More about Destruction of the Temple

As one of the saddest points on the Hebrew calendar approaches - the 9th of Av - when we commemorate the destruction of the Holy Temple in Jerusalem and subsequent exiling of the People of Gd, we will explore the intricate and ironically beautiful poetry of the Book of Lamentations (traditionally written for and read in order to commemorate the exile). In this study session we will review Chapter 2:1-12. You can access a few resources in the following sites:
 

As one of the saddest points on the Hebrew calendar approaches - the 9th of Av - when we commemorate the destruction of the Holy Temple in Jerusalem and subsequent exiling of the People of Gd, we will explore the intricate and ironically beautiful poetry of the Book of Lamentations (traditionally written for and read in order to commemorate the exile). You can access a few resources in the following sites:
 

As one of the saddest points on the Hebrew calendar approaches - the 9th of Av - when we commemorate the destruction of the Holy Temple in Jerusalem and subsequent exiling of the People of Gd, we will explore the intricate and ironically beautiful poetry of the Book of Lamentations (traditionally written for and read in order to commemorate the exile). In this lesson we will review Chapter 1:1-5. You can access a few resources in the following sites:
 

As one of the saddest points on the Hebrew calendar approaches - the 9th of Av - when we commemorate the destruction of the Holy Temple in Jerusalem and subsequent exiling of the People of Gd, we will explore the intricate and ironically beautiful poetry of the Book of Lamentations (traditionally written for and read in order to commemorate the exile). You can access a few resources in the following sites:
 

Where did the first Christians go to church? Our third teaching on the book of Hebrews takes a look at the Jewish believers and their relationship to the Temple and Levitical worship system in the first century and looks for the possible occasion that inspired the writing of the epistle. Learn about the sacred place of assembly where the Jerusalem community of disciples used to gather daily for prayer.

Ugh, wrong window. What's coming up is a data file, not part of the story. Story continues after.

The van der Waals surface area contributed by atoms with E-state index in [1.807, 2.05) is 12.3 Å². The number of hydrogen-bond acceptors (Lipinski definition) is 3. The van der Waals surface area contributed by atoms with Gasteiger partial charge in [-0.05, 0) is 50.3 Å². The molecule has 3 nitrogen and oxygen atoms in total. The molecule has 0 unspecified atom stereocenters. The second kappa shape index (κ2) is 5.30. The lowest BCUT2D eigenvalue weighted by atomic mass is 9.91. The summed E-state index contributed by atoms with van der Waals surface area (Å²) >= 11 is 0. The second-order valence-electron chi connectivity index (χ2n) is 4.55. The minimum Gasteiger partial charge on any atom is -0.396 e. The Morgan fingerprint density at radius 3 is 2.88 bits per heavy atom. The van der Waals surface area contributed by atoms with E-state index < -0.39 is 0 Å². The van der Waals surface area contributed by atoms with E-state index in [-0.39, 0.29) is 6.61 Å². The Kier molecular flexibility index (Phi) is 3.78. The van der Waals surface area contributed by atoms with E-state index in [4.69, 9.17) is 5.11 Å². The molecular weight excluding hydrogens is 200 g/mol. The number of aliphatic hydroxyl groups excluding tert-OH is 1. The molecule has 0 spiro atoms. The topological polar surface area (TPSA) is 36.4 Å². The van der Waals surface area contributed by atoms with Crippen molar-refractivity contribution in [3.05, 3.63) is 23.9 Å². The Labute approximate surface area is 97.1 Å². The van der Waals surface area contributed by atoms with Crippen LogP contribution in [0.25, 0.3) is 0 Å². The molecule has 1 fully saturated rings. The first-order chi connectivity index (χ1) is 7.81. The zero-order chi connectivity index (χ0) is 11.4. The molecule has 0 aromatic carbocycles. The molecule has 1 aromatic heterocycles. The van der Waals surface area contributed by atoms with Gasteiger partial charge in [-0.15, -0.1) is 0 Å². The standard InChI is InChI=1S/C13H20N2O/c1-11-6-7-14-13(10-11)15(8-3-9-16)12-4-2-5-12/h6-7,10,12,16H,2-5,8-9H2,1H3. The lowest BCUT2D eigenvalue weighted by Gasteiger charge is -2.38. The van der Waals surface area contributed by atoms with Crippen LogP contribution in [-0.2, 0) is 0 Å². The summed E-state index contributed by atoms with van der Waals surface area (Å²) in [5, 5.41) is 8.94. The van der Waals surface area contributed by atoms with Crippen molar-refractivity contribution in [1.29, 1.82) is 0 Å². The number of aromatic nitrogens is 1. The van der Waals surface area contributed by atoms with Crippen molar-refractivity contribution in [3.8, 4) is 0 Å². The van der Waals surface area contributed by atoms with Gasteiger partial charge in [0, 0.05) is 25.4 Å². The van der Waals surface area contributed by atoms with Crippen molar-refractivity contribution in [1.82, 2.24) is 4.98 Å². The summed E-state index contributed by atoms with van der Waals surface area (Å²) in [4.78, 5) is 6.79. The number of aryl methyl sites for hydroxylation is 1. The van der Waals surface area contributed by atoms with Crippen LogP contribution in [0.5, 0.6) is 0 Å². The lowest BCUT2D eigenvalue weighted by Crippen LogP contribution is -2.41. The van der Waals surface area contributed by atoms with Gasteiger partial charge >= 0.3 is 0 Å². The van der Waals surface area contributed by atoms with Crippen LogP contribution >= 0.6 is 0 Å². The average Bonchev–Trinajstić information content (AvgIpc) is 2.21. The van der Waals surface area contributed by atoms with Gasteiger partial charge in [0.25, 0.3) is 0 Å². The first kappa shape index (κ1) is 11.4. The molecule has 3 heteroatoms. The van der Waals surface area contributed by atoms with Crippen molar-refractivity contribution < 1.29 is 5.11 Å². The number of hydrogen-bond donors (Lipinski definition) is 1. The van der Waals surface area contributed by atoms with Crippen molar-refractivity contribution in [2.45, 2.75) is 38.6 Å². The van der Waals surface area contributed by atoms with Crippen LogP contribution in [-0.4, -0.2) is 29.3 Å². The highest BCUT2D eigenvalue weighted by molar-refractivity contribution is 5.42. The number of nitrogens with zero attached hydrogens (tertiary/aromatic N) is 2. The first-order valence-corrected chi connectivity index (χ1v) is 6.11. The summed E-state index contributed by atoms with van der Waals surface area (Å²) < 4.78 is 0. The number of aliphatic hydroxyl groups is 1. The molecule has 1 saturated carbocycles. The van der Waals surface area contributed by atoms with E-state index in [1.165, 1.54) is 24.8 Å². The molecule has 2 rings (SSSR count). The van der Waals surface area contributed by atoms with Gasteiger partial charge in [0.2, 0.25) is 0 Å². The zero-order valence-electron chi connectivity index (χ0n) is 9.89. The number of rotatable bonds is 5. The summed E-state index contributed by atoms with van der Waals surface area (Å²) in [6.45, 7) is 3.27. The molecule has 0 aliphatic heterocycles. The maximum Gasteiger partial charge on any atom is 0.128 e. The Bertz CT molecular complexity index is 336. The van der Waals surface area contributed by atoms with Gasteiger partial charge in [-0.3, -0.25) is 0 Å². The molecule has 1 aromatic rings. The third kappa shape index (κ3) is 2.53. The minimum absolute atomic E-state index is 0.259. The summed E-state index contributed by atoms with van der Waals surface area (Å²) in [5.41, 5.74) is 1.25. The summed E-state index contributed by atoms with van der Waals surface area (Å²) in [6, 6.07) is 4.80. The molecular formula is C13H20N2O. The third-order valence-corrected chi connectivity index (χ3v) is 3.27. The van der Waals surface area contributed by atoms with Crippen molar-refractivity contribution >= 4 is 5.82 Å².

And they were all together in Solomon's Portico. (Act 5:12)

Who wrote the Epistle to the Hebrews and who were those Hebrews to whom the epistle was sent? Why did the early church nearly exclude Hebrews from the canon. This teaching provides a quick introduction to the book of Hebrews addressing the questions of what, who, to whom, when, where, and why. We look for clues in introduction and subscription of the epistle and we speculate about the possible authorship of the epistle, the intended audience, the occasion that might have inspired its the composition, and the overall genre of the piece.

How can we worship God without the sacrifices? The epistle of the Hebrews points us to the text of Hosea 14:2 to answer this question, employing the same proof text and arriving at nearly the same conclusion that the sages of Yavneh offered after the destruction of the Temple. That prescient message anticipated the coming exile and offered Israel a survival guide for the long years ahead without sacrifice, without priest, and without temple.

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